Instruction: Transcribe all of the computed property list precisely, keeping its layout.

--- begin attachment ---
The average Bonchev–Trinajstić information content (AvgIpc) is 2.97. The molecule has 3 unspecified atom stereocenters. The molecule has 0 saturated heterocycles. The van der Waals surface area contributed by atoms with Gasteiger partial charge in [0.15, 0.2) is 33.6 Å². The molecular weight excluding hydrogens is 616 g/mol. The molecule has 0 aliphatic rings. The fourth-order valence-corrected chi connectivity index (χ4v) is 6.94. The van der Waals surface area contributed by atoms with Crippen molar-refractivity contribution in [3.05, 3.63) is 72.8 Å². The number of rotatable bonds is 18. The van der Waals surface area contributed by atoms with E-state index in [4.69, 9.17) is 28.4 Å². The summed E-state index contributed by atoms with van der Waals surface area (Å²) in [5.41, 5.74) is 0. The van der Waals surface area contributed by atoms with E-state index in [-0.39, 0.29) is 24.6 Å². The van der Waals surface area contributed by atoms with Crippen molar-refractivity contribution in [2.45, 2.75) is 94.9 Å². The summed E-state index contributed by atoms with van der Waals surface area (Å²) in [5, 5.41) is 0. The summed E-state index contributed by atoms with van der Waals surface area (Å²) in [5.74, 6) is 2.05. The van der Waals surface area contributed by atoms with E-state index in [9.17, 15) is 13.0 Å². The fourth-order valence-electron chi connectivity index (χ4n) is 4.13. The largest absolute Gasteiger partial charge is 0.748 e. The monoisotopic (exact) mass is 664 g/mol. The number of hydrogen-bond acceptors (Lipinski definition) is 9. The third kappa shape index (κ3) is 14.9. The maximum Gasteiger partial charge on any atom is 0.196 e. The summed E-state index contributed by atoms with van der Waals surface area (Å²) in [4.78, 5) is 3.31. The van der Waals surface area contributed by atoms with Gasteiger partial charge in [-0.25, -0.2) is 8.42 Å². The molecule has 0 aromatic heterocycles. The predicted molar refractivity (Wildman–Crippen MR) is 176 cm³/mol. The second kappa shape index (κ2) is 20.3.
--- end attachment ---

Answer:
The average Bonchev–Trinajstić information content (AvgIpc) is 2.97. The molecule has 3 unspecified atom stereocenters. The molecule has 0 saturated heterocycles. The van der Waals surface area contributed by atoms with Gasteiger partial charge in [0.15, 0.2) is 33.6 Å². The molecular weight excluding hydrogens is 616 g/mol. The molecule has 0 aliphatic rings. The fourth-order valence-corrected chi connectivity index (χ4v) is 6.94. The van der Waals surface area contributed by atoms with Crippen molar-refractivity contribution in [3.05, 3.63) is 72.8 Å². The number of rotatable bonds is 18. The van der Waals surface area contributed by atoms with E-state index in [4.69, 9.17) is 28.4 Å². The summed E-state index contributed by atoms with van der Waals surface area (Å²) in [5.41, 5.74) is 0. The van der Waals surface area contributed by atoms with E-state index in [-0.39, 0.29) is 24.6 Å². The van der Waals surface area contributed by atoms with Crippen molar-refractivity contribution in [2.45, 2.75) is 94.9 Å². The summed E-state index contributed by atoms with van der Waals surface area (Å²) in [5, 5.41) is 0. The summed E-state index contributed by atoms with van der Waals surface area (Å²) in [5.74, 6) is 2.05. The van der Waals surface area contributed by atoms with E-state index in [9.17, 15) is 13.0 Å². The fourth-order valence-electron chi connectivity index (χ4n) is 4.13. The largest absolute Gasteiger partial charge is 0.748 e. The monoisotopic (exact) mass is 664 g/mol. The number of hydrogen-bond acceptors (Lipinski definition) is 9. The third kappa shape index (κ3) is 14.9. The maximum Gasteiger partial charge on any atom is 0.196 e. The summed E-state index contributed by atoms with van der Waals surface area (Å²) in [4.78, 5) is 3.31. The van der Waals surface area contributed by atoms with Gasteiger partial charge in [-0.25, -0.2) is 8.42 Å². The molecule has 0 aromatic heterocycles. The predicted molar refractivity (Wildman–Crippen MR) is 176 cm³/mol. The second kappa shape index (κ2) is 20.3.